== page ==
Misconception #4: Usability Can Be Tough

Here's another one of our favorites (read: we hate this): the idea that if you don't follow a template approach to web design, you risk building a website that ends up being impossible to navigate or use. In short, that is simply not true.

Custom web development begins with a comprehensive evaluation of content and the development of a sitemap, which allows you to categorize your individual pages and create a navigation that will make usability as easy as possible. It also includes extensive client and user testing, ensuring that ideas that should work in theory actually work in practice, as well. And as we mentioned above, this testing is especially pronounced in agile development.

In other words, usability should be among your least concerns when thinking about having your website built from scratch. The planning and testing far exceeds that of a simpler, templated approach, ensuring that your end users will enjoy browsing and find what they need easily and successfully.

Misconception #5: The Partnership Stops At The Finish Line

Forbes.com puts it best: Web development should be viewed as a service, not a product. It's easy to think of web design as a simple process in which you approach a developer, get your site designed, and say your goodbyes. In reality, any experienced web manager or digital marketer knows that the launch is far from the last time you'll need a developer. 

Seriously. This point is so important, it bears repeating:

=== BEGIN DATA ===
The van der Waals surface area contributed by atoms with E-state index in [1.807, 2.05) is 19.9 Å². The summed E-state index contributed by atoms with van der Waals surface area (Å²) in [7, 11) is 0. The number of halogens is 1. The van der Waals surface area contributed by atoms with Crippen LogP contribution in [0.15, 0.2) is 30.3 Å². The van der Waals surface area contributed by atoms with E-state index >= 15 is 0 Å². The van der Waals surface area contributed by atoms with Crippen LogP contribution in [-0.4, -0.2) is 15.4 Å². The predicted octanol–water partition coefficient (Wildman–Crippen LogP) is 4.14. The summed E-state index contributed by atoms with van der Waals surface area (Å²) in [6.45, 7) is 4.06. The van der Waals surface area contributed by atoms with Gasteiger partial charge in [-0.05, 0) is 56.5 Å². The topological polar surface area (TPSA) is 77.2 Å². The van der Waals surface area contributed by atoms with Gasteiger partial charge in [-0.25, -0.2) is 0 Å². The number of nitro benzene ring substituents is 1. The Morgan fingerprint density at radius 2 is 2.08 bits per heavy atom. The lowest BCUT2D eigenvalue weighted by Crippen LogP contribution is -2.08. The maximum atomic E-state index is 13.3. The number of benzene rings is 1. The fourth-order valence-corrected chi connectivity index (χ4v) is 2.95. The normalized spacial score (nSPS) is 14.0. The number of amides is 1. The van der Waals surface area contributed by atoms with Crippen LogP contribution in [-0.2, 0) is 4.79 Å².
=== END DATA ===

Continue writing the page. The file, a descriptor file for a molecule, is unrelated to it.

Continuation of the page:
Custom web development is a service, not a product.

We'll spare you the horror stories of site crashes or data loss. In reality, most cases in which a client once again needs a developer after the initial launch are relatively simple: a new page needs to be added, a security protocol becomes outdated, or a CMS needs an update. Each are simple fixes—but only if you can get the developer who designed the initial launch site to complete the updates.

And that's where the problem with DIY template-based platforms lies. After you launch the site, you will have little way of getting updates completed or problems fixed. But just because it's the case for WordPress or SquareSpace, don't assume the same is true for custom web development. Knowing the reality of hosting and managing a website, your development team will stay in touch with you and look at its project with you as an ongoing relationship, considering you a partner rather than a customer.

This long-term approach will especially come in handy should the unthinkable happen and your website crash.

Hopefully, we were able to clear up some common misconceptions about common misconceptions with the above post. But if you do have any questions or hesitations about getting your website designed and developed from scratch by a team of professional developers, don't hesitate to contact us for a conversation about the topic.